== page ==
French Quarter shooting raises questions about a bystander's role

"More people were interested in filming than assisting."

NEW ORLEANS -- Questions still remain about the officer-involved shooting that happened in the French Quarter Saturday night.  And one of the biggest questions is why did it take so long for help to arrive? 

The answer may lie in how quickly a bystander noticed the struggle -- and if he or she called police immediately.

"Somebody call 911" is actually heard as the conflict began. Each video shows a crowd of people mill about with at least a handful of them recording the struggle between a Louisiana Supreme Court officer and Daniel Mathena a visitor from Houston. 

"It's disheartening to see so many people who are interested in filming it than assisting," said Michael Glasser.

Glasser is currently a police captain with NOPD as well as president of the Police Association of New Orleans.

"I can't tell you how the call came in," Glasser said. "If no one calls, how is back-up coming?  If the officer himself didn't have the ability to call it in then it didn't get called in."

But the struggle in the French Quarter on Saturday went on for over a minute as bystanders just recorded.  The fight eventually ends when the officer opens fire.  

Robert Allen, a military and law enforcement veteran with decades of experience and now a professor at Tulane University's School of Emergency and Securities Studies, says those not qualified to intervene shouldn't.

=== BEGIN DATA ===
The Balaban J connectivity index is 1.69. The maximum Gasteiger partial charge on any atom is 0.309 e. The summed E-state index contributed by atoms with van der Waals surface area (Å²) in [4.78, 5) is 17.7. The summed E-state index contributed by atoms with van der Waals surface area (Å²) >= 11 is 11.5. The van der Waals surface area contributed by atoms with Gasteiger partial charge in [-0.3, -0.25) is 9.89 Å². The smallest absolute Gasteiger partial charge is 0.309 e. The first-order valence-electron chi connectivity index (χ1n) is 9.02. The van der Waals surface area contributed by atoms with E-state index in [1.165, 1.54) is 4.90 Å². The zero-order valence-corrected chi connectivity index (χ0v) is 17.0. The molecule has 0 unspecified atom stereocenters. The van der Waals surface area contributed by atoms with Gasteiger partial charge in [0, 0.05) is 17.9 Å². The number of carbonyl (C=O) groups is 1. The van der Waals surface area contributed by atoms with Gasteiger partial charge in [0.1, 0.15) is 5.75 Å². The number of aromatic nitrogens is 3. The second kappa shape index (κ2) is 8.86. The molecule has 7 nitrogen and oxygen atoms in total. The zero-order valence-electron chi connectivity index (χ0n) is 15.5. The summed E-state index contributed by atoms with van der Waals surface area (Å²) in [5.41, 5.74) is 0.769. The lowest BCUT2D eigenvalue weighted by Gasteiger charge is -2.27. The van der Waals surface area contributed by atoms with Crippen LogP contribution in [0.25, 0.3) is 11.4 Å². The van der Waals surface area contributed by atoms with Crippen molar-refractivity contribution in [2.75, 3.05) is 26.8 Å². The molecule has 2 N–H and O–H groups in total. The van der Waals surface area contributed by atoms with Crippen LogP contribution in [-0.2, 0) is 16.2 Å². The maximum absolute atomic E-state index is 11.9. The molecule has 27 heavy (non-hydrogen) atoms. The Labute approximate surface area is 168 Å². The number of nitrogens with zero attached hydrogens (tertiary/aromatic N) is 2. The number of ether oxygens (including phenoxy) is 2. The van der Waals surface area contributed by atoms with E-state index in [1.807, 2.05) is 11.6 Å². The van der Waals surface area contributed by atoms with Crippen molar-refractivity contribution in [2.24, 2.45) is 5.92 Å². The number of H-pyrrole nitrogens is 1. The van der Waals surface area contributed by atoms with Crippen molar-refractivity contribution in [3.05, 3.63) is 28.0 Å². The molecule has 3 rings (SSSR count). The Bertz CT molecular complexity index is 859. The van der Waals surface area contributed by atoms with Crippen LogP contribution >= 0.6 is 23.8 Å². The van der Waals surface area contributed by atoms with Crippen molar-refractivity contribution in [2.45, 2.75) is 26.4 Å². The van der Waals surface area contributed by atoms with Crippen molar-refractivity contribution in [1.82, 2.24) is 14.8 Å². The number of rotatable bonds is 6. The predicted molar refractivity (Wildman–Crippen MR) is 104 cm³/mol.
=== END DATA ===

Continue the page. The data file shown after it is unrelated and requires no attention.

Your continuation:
"That's a very tough judgment call because there are people who want to get involved and do the right thing and help and then there's people who don't want to get involved and step back and start videoing things," Allen said.

In fact, in New Orleans, a Tulane med student was shot trying to help a woman.  And just this week in Portland, three good Samaritans were stabbed trying to intervene.

"I tell people all the time, be a good witness, watch what you're doing, make that decision because there are some very very violent people out here," Allen said.

The best advice for those wanting to help is to be prepared to render basic first aid, and use the phone for its intended purpose according to Allen.

"Call 911 and say there's an officer struggling with an individual if that had happened, perhaps somebody wouldn't have been hurt the way they were," Glasser said.

© 2017 WWL-TV


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